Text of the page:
Clean Break - Governor’s House, Peshawar
16 February 2013
The final battle that undid the Punjabi empire of Maharaja Ranjit Singh was fought between the Sikhs and the British at Chillianwala in January 1849. The Punjab that was thus annexed by the East India Company at that time included the territories that we today know as Khyber-Pukhtunkhwa.
The East India Company moved in swiftly to establish its hold on the new territories and cities such as Mardan, Kohat and Bannu became headquarters from where the arm of governance stretched out to outlying areas. Peshawar, that had through the long and creative passage of time always been the principal city on the frontier, retained its position as the capital for the new rulers of the land.
In 1849, the new masters laid out plans for a cantonment in Peshawar in an area of orchards and gardens some four kilometres to the southwest of the bustle of the walled city of Peshawar. Most of the buildings that survive to our time did not come up for another decade and a half. But one building that dates back to the early 1850s and still survives was the Deputy Commissioner’s residence.
Situated on a low hillock that most likely conceals the remains of an ancient township, the building is a clean break from the traditional fortified residence of tribal elders just outside the cantonment limits. For visiting Pathan dignitaries, the exposed veranda and the absence of crenellations or loopholes along the parapet or the well-placed defensive tower would have been either madness or some hidden strength they failed to recognise. Howsoever they looked at it the house remained unchanged through those uncertain years.
No building records seem to survive. What is known, though, is that the house served as residence to Colonel Herbert Edwardes, Commissioner Peshawar, from 1853 to 1858. In the turbulent months leading up to the Indian Mutiny, also called the First War of Independence, Edwardes and his Deputy Commissioner John Nicholson shared the roof before the latter marched out in May 1857 to play his part in quelling the trouble.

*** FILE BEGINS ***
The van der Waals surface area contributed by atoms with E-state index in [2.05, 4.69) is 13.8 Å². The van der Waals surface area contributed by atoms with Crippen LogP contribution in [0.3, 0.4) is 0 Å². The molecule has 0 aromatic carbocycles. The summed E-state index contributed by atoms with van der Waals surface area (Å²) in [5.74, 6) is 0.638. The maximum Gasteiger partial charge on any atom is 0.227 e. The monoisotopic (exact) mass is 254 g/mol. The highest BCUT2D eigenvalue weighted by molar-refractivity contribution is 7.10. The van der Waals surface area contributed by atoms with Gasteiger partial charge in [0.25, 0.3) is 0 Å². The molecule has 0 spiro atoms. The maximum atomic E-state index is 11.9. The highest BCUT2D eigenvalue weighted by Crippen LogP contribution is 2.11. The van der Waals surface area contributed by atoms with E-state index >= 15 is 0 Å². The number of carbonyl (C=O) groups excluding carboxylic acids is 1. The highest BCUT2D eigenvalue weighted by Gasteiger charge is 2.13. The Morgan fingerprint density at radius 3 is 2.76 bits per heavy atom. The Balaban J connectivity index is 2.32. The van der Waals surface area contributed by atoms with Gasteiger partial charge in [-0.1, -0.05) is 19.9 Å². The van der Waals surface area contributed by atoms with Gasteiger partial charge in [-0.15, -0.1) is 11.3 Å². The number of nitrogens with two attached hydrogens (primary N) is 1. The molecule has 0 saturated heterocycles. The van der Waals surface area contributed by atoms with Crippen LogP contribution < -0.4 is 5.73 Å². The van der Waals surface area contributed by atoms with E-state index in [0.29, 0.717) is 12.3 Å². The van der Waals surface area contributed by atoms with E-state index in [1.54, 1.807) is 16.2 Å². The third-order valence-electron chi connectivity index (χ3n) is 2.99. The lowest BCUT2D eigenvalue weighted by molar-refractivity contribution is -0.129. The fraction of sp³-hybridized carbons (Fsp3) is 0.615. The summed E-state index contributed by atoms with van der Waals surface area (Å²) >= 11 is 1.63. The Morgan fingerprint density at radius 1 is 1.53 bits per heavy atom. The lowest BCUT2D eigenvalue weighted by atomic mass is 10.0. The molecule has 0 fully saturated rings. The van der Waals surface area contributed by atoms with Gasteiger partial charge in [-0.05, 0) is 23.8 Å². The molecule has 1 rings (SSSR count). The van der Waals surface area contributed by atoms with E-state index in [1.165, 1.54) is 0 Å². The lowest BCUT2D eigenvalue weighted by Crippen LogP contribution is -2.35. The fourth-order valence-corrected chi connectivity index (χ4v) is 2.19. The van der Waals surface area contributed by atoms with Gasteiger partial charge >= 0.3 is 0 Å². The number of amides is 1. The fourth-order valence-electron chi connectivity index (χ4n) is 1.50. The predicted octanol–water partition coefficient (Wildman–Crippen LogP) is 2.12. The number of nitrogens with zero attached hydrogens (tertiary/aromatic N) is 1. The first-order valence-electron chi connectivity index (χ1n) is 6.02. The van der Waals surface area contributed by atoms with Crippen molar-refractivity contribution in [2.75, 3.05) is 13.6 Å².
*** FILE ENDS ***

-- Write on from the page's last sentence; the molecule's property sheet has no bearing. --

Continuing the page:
With the end of the bloody events of that fateful year, the East India Company ceded control of the subcontinent to the British government and the house on the hill in Peshawar cantonment became the official residence of the deputy commissioner. In 1880, the building underwent some renovation and reconstruction work. It can be assumed that the pediment that crowns the front and the pillared portico were both added at this time. That is how the earliest known photograph dating to the 1920s shows the house.
In 1902, the part of Punjab west of the Indus River was detached to form the North West Frontier Province and the deputy commissioner’s residence passed on into the use of the divisional commissioner, Peshawar. That is how it remained until 1932. That year, the house was upgraded to become the residence of the provincial governor. The status remained unchanged after independence, except for the period between 1955 and 1970, when the provinces were amalgamated under ‘One Unit’.
Raj officials were fastidious about commensuration of housing with the occupant’s status. Built, as it was, for the deputy commissioner and appropriated for the governor nearing the tail end of the Raj, the house on the hill was of rather modest proportions for the new resident. With the end of empire a mere decade and a half away, the administrators of the Raj may have sensed the future and therefore no additions to improve the building or to add to it were undertaken.
But years later, in order to suit local sensibilities of grandeur and status, additions were grafted upon the original building. In 1974, the ‘Presidential Block’ was added to the left or north side of the building. Again, in 2007 - 2008, a similar block balanced out the opposite side. Thankfully, the best architects were called on on both occasions and the additions cleanly blend with the original construction.
This was just as well, for even though the Governor’s House in Peshawar is modest in comparison with similar structures in other provinces, it is, but for the church in the cantonment, the oldest government building in Pakistan still in use.
Note: This story first appeared in Stones of Empire - Pakistan Petroleum Limited (PPL) book of days 2013.
posted by Salman Rashid @ 7:22 PM,